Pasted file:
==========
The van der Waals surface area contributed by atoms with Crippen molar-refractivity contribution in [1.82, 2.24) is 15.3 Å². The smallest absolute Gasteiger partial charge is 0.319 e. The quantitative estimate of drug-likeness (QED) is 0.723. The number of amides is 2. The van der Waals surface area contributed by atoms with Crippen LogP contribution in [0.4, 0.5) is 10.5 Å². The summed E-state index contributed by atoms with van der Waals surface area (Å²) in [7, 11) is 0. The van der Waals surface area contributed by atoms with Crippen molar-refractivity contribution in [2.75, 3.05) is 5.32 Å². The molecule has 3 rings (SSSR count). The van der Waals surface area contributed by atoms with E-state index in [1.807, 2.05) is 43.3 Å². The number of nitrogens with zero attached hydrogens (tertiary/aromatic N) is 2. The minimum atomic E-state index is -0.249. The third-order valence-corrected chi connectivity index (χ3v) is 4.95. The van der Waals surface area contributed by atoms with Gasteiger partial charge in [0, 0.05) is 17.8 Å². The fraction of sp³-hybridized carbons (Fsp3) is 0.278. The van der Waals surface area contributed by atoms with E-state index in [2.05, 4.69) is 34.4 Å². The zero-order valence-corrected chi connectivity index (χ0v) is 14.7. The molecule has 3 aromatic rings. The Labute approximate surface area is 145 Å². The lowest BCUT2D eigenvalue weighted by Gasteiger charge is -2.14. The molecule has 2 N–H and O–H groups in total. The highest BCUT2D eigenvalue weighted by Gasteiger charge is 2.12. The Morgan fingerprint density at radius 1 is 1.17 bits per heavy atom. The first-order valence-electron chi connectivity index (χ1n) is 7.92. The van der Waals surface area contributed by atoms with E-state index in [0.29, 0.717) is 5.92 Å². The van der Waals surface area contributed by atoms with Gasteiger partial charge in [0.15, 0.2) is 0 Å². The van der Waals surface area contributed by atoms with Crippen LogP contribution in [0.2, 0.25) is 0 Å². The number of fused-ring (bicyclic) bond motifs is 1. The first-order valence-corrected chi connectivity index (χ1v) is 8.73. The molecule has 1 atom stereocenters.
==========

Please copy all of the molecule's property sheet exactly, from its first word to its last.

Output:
The van der Waals surface area contributed by atoms with Crippen molar-refractivity contribution in [1.82, 2.24) is 15.3 Å². The smallest absolute Gasteiger partial charge is 0.319 e. The quantitative estimate of drug-likeness (QED) is 0.723. The number of amides is 2. The van der Waals surface area contributed by atoms with Crippen LogP contribution in [0.4, 0.5) is 10.5 Å². The summed E-state index contributed by atoms with van der Waals surface area (Å²) in [7, 11) is 0. The van der Waals surface area contributed by atoms with Crippen molar-refractivity contribution in [2.75, 3.05) is 5.32 Å². The molecule has 3 rings (SSSR count). The van der Waals surface area contributed by atoms with E-state index in [1.807, 2.05) is 43.3 Å². The number of nitrogens with zero attached hydrogens (tertiary/aromatic N) is 2. The minimum atomic E-state index is -0.249. The third-order valence-corrected chi connectivity index (χ3v) is 4.95. The van der Waals surface area contributed by atoms with Gasteiger partial charge in [0, 0.05) is 17.8 Å². The fraction of sp³-hybridized carbons (Fsp3) is 0.278. The van der Waals surface area contributed by atoms with E-state index in [2.05, 4.69) is 34.4 Å². The zero-order valence-corrected chi connectivity index (χ0v) is 14.7. The molecule has 3 aromatic rings. The Labute approximate surface area is 145 Å². The lowest BCUT2D eigenvalue weighted by Gasteiger charge is -2.14. The molecule has 2 N–H and O–H groups in total. The highest BCUT2D eigenvalue weighted by Gasteiger charge is 2.12. The Morgan fingerprint density at radius 1 is 1.17 bits per heavy atom. The first-order valence-electron chi connectivity index (χ1n) is 7.92. The van der Waals surface area contributed by atoms with E-state index in [0.29, 0.717) is 5.92 Å². The van der Waals surface area contributed by atoms with Gasteiger partial charge in [0.15, 0.2) is 0 Å². The van der Waals surface area contributed by atoms with Crippen LogP contribution in [0.2, 0.25) is 0 Å². The number of fused-ring (bicyclic) bond motifs is 1. The first-order valence-corrected chi connectivity index (χ1v) is 8.73. The molecule has 1 atom stereocenters.